Income inequality in china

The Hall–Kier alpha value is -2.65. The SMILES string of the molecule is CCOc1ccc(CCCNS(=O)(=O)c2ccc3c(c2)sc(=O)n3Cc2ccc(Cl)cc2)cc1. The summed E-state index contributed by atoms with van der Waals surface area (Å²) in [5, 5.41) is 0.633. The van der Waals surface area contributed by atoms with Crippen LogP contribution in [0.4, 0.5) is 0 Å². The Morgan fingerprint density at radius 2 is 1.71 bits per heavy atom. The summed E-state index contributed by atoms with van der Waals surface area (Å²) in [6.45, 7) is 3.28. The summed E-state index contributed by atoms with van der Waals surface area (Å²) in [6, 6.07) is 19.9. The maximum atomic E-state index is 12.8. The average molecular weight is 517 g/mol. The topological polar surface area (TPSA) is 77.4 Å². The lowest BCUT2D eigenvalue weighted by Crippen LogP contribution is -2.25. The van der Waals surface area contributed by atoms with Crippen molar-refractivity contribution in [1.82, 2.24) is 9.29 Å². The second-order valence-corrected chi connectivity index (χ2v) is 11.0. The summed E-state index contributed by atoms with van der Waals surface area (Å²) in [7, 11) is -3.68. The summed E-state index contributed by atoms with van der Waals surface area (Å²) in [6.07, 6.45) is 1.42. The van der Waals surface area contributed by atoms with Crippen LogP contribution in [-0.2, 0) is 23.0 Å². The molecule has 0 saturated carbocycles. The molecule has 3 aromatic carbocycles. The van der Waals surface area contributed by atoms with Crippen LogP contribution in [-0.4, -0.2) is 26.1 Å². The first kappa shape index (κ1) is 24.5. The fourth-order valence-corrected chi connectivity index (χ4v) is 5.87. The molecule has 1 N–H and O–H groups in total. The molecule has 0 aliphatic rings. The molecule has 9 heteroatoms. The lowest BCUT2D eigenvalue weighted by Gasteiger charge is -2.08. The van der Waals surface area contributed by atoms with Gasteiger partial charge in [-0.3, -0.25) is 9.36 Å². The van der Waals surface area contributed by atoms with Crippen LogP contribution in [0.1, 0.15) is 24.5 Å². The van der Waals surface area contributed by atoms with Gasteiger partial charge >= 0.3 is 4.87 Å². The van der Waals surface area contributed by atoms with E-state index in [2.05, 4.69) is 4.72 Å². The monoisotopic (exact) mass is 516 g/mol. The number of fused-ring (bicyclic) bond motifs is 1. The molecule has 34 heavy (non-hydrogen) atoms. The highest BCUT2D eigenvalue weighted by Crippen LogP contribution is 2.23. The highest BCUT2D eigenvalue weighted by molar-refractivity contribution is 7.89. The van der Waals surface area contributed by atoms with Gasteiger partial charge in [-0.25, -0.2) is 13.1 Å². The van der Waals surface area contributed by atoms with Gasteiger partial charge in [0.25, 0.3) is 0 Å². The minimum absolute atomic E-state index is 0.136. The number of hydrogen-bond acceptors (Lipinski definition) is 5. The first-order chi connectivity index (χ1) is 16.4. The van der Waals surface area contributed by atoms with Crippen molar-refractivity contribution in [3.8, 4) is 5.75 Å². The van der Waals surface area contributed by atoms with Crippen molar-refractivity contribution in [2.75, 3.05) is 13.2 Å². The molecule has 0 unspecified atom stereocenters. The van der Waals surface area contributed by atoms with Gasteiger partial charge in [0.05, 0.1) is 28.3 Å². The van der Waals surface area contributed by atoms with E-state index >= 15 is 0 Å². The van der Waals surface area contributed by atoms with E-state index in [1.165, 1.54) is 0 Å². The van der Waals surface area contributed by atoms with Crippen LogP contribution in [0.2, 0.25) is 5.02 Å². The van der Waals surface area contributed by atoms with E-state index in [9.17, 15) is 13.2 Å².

China’s wealth gap has widened so much that the country now one of the most unequal outside of sub-Saharan Africa. A respected Chinese institute found this week that China’s Gini coefficient, a number that represents income inequality, has soared from 0.41 a decade ago to 0.61 today. Anything over 0.5 is considered to be destabilizing, and South Africa, where opulent mansions border shantytowns that lack water, scores a 0.65. Nearly half a billion Chinese live on $2 a day or less. Chinese economists urged tax reform and increased spending on social services. “Taxation has so far failed to shape a healthy income distribution, which it is supposed to do,” said economist Gan Li.